With the Federal Reserve squarely on its path of increasing interest rates and the strength of the overall economy showing no signs of abating, there has been more talk of inflation. Since the financial crisis of 2008, inflation has remained elusive. However, it is starting to make a comeback. One area where there have been signs of increasing prices is commodities, particularly basic and precious metals. Three of the most widely used metals — iron, aluminum and copper — have all increased 50 percent or more in price since bottoming out at the end of 2015. They also have risen 20 percent or more since June of last year. For precious metals, gold and silver prices have increased more than 20 percent since the beginning of 2016 and almost 10 percent since July of last year.

However, the metals don’t hold a candle to what the oil prices have done. Brent crude oil, an international benchmark, has gone up 165 percent since dipping below $30 in January of 2016, and it rose 45 percent since June of last year, thanks to a shrinking excess stockpile and a global demand that continues to grow. More broadly, the Bloomberg Commodity Index (BCOM) — a composite of more than 20 individual commodities ranging from energy commodities such as crude oil, gasoline and natural gas to metals such as copper, silver, nickel and zinc to agricultural commodities such as live cattle, sugar, soybean and cotton — has gained 15 percent since the beginning of 2016 and seven percent since moderately dipping in December 2017. Meanwhile, the U.S. dollar, the currency in which the majority of commodities are priced, has declined, falling 11 percent since the beginning of 2017.

Against the backdrop of a global economic growth that remains fairly robust — some areas, such as the Eurozone, are not growing as fast as once thought, and the U.S. economy appears to continue to chip away at excess capacity, leading to tighter economic conditions — the rise in commodity prices is likely to persist, especially if geopolitical tension levels, which can send gyrations in prices of certain commodities sensitive to supply shocks, remain elevated. This is bad news for industries that are heavy users of commodities, such as several consumer staples producers, though the reverse is true for commodity producers. While it is far from clear whether the so-called “commodities supercycle” is coming back, commodity prices collectively will remain a key indicator of inflation that may be making a comeback after eluding the central bankers for so long.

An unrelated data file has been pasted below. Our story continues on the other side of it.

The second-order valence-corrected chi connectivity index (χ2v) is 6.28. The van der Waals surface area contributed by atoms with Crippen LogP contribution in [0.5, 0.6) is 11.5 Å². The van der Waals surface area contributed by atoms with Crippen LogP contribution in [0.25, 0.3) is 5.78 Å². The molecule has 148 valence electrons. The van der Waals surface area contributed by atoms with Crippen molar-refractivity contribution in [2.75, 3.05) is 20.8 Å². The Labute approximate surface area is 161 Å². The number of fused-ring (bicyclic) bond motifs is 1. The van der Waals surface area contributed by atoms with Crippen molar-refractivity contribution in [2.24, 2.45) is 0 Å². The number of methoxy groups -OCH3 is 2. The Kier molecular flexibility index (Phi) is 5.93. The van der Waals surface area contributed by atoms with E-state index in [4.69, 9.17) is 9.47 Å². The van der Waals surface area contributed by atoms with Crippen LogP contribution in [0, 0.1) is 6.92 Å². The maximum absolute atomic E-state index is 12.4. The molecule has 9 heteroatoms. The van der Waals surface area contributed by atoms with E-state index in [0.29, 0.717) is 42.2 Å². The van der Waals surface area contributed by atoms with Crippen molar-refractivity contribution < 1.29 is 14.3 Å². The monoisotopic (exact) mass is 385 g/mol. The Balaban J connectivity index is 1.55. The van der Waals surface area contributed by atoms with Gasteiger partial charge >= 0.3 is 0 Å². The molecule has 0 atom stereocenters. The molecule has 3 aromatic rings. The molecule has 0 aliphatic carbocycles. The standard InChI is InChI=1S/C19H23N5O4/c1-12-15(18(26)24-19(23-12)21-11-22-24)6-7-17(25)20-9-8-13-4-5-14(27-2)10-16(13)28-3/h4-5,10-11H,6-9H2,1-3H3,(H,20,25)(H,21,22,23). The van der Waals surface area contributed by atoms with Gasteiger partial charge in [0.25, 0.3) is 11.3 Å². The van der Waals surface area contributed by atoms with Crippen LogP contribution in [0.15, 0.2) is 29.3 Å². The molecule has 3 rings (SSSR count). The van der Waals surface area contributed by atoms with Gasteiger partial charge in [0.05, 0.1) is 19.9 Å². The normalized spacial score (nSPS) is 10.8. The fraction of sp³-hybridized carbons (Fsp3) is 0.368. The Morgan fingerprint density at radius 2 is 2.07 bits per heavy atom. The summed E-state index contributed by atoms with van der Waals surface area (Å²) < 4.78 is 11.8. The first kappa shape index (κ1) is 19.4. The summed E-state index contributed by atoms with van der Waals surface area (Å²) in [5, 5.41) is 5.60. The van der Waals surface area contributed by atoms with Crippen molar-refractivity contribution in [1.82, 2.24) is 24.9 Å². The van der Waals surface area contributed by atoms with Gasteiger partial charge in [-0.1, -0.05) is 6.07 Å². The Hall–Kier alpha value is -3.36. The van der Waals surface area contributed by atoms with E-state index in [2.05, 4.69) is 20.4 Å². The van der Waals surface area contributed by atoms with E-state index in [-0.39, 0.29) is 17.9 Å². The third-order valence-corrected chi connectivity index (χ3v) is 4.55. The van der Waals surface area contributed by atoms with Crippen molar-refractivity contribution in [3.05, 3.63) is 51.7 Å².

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Economic Vista: This train keeps rolling

Paula Solanes, Senior Portfolio Manager

It’s status quo for the U.S. economy, and that’s a good thing. Recent data confirms the U.S. economy continues to chug along. The first significant data point released this month was non-farm payrolls, which shows the labor market remains on firm footing, despite a slowdown in hiring. In March of this year, the U.S. economy added 103,000 new jobs. This was below expectations, possibly due to the inclement weather that prolonged winter in the Northeast and across the country. However, the payroll numbers for February, which were already strong, were revised upward to 326,000 new jobs. That brought the two-month average above 200,000, which illustrates just how robust job growth has been. The unemployment rate remained unchanged for a sixth consecutive month at 4.1 percent. Meanwhile, average hourly earnings — perhaps the most anticipated labor statistic — increased 2.7 percent on a year-over-year basis, which was in line with expectations.

On the inflation front, the Consumer Price Index (CPI) met expectations at 2.4 percent and was the highest reading in 12 months. Core CPI, which excludes the two most volatile food and fuel components, increased by 2.1 percent since last month. This reflects the fading effect of cellular phone costs, which coincides with the Federal Reserve’s assessment that subdued inflation was due to transient factors. Finally, the Fed’s preferred inflation measure, core personal consumption expenditures (PCE), increased 1.9 percent. The jump was driven once again by wireless, where last year’s decline in prices finally fell from the calculation. The recent uptick in prices supports the Fed’s plan to raise interest rates two more times in 2018. However, if inflation accelerates, it might consider additional increases before year-end.  

Consumer activity has also contributed a positive economic backdrop. Retail sales increased 0.6 percent in March, the biggest rise in four months, reversing course from a nominal drop last month. The Fed’s gauge of retail health, the retail control group, also increased by 0.4 percent, which was in line with expectations. The improvements in retail sales were broad based, thanks to strong auto sales, furniture, home goods, electronics and appliances. The recent improvement in retail data reaffirms the Fed’s observation that weak demand would be transitory.